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December 23, 2013

5 Ways to Prepare for Natural Emergencies

When living in areas prone to natural disasters like floods or hurricanes, keeping your home prepped for emergencies will help you save time and money in the long run. Here are five ways to simultaneously prepare your home and protect the environment against traumatic natural events.

HURRICANE KATRINA New Orleans

Aftermath of New Orleans’ Hurricane Katrina, via greenmannowar on Flickr.

1. Check your trees.

Trees are natural tools for soaking up water and retaining soil, which can be especially important for flood areas. But they can be also be hazardous during strong storms. Trees on your property should be properly monitored and maintained. During heavy rain storms, tree debris could fall around and on your house, possibly causing damage. Well-trimmed trees and shrubs are also more wind resistant. Making sure that your trees are properly trimmed and dead branches are removed can minimize damage.

Tree Casualty After Storm

Tree Casualty After Storm by bellivep on Flickr.

2. Clear your rain gutters and downspouts.

Rain gutters and downspouts are huge contributors to rainwater pollution. Make sure these are clear, as it helps efficiently direct and drain water properly. Do not forget to check that the drain’s basins and caps are not covered with debris, like leaves, twigs, and dirt. The water will build up and flood the area if the drain is not cleared properly. You can also add rain gardens to help soak up more water and naturally clean pollutants out of them, helping your home and the environment.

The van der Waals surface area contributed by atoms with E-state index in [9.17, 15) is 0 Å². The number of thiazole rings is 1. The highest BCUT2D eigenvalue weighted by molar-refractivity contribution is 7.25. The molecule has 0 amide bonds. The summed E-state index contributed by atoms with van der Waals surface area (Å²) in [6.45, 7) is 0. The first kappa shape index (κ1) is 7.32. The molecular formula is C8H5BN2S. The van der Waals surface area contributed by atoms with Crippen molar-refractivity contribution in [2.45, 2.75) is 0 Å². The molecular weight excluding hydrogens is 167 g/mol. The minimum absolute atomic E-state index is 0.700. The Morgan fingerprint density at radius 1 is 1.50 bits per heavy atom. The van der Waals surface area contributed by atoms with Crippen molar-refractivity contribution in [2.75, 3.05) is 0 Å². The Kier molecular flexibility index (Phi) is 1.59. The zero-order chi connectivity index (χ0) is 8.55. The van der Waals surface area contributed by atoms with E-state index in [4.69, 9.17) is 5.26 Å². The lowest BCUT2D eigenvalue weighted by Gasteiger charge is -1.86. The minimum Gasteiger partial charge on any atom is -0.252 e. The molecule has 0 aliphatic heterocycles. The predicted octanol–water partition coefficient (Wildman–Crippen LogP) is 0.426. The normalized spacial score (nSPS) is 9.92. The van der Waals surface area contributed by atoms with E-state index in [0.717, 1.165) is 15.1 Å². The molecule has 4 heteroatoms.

3. Bring in your outdoor items.

While you prepare the outside of your home, you should also protect it, your neighbors, and the environment by bringing in outdoor items. This includes lawn chairs, bicycles, children’s toys, garbage cans, and garden tools, to name a few examples. These items become debris that can get picked up and thrown by tornados, hurricanes, or severe winds. Not only do they pollute the environment, but they can hurt people and cause damage to more homes.

4. Elevate any key materials.

There are things within your house that should be elevated in the event that a flood does break through, besides your important documents. Be sure to elevate household chemicals, as they can be hazardous for your home, family, emergency responders, and the environment when they are compromised by a flood. In general, avoid stockpiling dangerous materials, or only have small amounts of them on hand. Other things that should be elevated include your furnace, water heater, and electric panel.

5. Prepare supplies.

If you have to shelter at home during a store, be prepared to take care of you and your family without certain resources, like electricity. Items like hand-cranked flashlights are great savers of energy (since they do not require batteries) and can be more reliable than battery-powered flashlights. Solar powered garden lights can also serve as great indoor alternatives to your regular lamps. Choosing eco-friendly alternatives for preparing your home as a shelter helps keep you and your environment safe.

hurricane IKE (17)

Flooded playground photographed by Eric Dung Le.

As we know from recent natural disasters like Hurricane Katrina and Typhoon Haiyan, preparation is important for our home’s safety and security. But as the climate change commissioner from the Philippines passionately warned, climate change has a great impact on why these disasters happen with tremendous destruction. The best preparation comes from protecting the environment.

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Posted by Mark Contorno.

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